The ousted Grammys CEO fired back at the Recording Academy on Tuesday, alleging that she was removed after complaining about sexual harassment and pay disparities and for calling out conflicts of interest in the nomination process for music’s most prestigious awards.
Lawyers for Deborah Dugan, who was placed on administrative leave last week after six months in the job, filed the discrimination complaint with the Equal Employment Opportunity Commission just five days before the Grammy Awards. She alleged she was sexually harassed by the academy’s general counsel, Joel Katz.
Dugan detailed the harassment and other issues in an email to an academy human resources executive on Dec. 22, 2019, according to the complaint.
The complaint also states that Dugan was paid less than former academy CEO Neil Portnow, who left the post last year, and that she was also subject to retaliation for refusing to hire Portnow as a consultant for nearly half his former salary.
Portnow had been criticized for saying women need to “step up” when he was asked backstage at the 2018 show why only two female acts won awards during the live telecast. Portnow called his comments a “poor choice of words” and later said he chose not to seek an extension on his contract.
A filing with the Internal Revenue Service shows that Portnow was paid $1.74 million in 2016. Dugan said she was pressured to hire him as a consultant for $750,000 annually. Dugan’s compensation was not revealed in Tuesday’s filing.
Last week, the academy said Dugan was put on leave following an allegation of misconduct by a senior leader at the organization. In the complaint, Dugan’s attorneys called that accusation false, saying there was no mistreatment and the senior leader was the executive assistant she inherited from Portnow.
In her Dec. 22 email, Dugan called the academy “a boys’ club.”
While trying to resolve a lawsuit against the academy, Dugan said one of the claimants characterized the organization’s leadership as “a boys’ club” that “put their financial interest above the mission.”
“At the time, I didn’t want to believe it,” said Dugan, the former CEO of Bono’s (RED) charity organization. “But now after 5 months of being exposed to the behavior and circumstances outlined here, I have come to suspect she is right.”
The academy said in a statement that it “immediately launched independent investigations to review both Ms. Dugan’s potential misconduct and her subsequent allegations.” Both of those investigations are ongoing.
Dugan, according to the statement, was placed on administrative leave after offering to step down and demanding $22 million from the Academy, which is a not-for-profit organization.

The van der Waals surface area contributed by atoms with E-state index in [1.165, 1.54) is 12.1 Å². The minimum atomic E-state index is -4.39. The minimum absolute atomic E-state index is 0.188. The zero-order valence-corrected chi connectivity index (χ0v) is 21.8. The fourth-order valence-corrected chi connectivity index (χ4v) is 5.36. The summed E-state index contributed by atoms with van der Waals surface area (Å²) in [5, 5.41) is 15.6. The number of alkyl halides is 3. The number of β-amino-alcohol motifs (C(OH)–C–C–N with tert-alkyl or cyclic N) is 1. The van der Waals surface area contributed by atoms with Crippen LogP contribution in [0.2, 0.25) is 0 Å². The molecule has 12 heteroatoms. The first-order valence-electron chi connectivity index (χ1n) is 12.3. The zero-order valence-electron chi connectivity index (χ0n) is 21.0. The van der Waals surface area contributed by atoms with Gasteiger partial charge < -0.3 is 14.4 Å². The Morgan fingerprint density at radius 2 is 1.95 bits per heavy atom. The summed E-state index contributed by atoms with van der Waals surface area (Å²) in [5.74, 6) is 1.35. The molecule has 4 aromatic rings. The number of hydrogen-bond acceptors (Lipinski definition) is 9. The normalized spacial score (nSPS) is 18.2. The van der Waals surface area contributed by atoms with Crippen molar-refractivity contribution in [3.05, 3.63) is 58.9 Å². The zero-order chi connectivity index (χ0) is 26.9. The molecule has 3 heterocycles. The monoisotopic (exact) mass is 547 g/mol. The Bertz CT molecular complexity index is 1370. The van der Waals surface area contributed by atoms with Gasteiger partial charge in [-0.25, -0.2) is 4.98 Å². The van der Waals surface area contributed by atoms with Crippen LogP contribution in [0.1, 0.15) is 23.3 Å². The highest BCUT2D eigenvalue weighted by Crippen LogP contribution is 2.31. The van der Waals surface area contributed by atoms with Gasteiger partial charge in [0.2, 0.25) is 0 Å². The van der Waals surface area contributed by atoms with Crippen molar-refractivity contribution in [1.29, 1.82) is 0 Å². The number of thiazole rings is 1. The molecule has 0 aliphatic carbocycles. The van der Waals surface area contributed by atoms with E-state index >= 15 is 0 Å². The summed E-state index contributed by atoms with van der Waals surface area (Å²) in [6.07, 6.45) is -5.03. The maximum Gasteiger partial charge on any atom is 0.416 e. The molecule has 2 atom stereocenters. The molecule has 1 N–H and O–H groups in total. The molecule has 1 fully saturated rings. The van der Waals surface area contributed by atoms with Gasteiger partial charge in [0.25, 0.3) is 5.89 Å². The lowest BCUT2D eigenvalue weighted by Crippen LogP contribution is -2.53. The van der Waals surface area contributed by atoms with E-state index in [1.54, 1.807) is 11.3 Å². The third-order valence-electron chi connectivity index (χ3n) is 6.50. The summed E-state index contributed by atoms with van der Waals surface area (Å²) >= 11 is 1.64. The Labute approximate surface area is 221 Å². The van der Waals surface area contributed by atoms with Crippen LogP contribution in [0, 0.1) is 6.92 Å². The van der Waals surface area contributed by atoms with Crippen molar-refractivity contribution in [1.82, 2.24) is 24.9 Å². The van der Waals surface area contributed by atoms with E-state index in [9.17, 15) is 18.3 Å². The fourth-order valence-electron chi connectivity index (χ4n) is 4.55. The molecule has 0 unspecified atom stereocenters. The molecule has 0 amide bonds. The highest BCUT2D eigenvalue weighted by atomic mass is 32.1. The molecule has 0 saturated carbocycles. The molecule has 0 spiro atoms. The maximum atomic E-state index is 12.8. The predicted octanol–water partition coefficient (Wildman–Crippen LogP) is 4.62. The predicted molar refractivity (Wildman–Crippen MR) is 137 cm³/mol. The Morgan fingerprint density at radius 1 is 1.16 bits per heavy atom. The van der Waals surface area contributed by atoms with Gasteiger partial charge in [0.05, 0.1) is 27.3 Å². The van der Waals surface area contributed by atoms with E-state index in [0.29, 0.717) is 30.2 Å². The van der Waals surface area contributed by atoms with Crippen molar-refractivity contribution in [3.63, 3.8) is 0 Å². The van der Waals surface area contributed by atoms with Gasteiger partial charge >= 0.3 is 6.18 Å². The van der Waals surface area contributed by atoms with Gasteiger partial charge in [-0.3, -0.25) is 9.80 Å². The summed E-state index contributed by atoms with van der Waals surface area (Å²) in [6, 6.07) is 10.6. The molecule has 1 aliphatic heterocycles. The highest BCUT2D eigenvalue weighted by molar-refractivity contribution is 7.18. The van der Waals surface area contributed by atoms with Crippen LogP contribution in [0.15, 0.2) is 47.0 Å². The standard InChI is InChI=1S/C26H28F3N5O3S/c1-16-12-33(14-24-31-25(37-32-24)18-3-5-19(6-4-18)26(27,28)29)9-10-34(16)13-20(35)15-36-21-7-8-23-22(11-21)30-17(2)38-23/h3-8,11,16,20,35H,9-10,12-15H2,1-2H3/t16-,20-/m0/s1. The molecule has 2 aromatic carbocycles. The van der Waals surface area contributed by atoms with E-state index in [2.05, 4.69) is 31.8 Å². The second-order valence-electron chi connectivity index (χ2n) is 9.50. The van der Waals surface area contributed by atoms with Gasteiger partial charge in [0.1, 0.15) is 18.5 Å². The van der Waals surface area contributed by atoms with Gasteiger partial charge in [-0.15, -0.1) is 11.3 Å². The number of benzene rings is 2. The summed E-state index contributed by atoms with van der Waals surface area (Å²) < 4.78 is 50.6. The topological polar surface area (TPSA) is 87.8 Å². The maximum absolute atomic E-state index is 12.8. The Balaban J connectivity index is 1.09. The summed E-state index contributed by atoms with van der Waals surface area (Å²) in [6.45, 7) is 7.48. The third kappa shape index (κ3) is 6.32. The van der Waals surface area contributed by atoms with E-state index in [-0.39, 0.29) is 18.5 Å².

“Our loyalty will always be to the 21,000 members of the Recording Academy. We regret that music’s biggest night is being stolen from them by Ms. Dugan’s actions, and we are working to resolve the matter as quickly as possible.”
An email from Katz said the attorney was out sick. Katz’s firm said it had not yet seen the complaint and could not comment on its allegations.
In the complaint, Dugan alleges that in May 2019, when she had accepted the CEO position but had not begun her work, she had dinner with Katz, the academy’s general counsel, alone at his request in Laguna Niguel, California, on the eve of a meeting of the academy board.
There, Katz acted “extremely inappropriately,” according to the complaint, calling Dugan “baby,” and making “an obvious and unwelcome attempt to ‘woo’ Ms. Dugan into a romantic relationship.”
The complaint states Dugan made it clear she wasn’t interested and was in a relationship, but he still attempted to kiss her at the end of the night. Dugan “quickly turned away, repulsed.” Katz continued the harassment in subsequent interactions, the complaint alleges.
It also contends Katz and his firm were paid inappropriately by the academy, and that his role representing both the academy and artists who are up for Grammys was a conflict of interest.
The complaint is also critical of the Grammys voting process, specifically its use of nomination committees to select the final list of nominees, which can range from five to eight depending on the category.
“Rather than promoting a transparent nomination process, the Board has decided to shroud the process in secrecy and ultimately controls, in large part, who is nominated for Grammy Awards,” the complaint read.
For the top four awards, committees select the final nominees from the top 20 contenders, based off ballots from its voting members. But the complaint said the committee members sometimes include artists who did not make it in the top 20 because of their personal or business relationships with those artists.
“This year, 30 artists that were not selected by the membership were added to the possible nomination list,” the complaint read.
The complaint also claimed that one of the song-of-the-year nominees — who placed 18th in the top 20 — sat on the committee deciding the song-of-the-year nominees and is represented by a member of the academy board.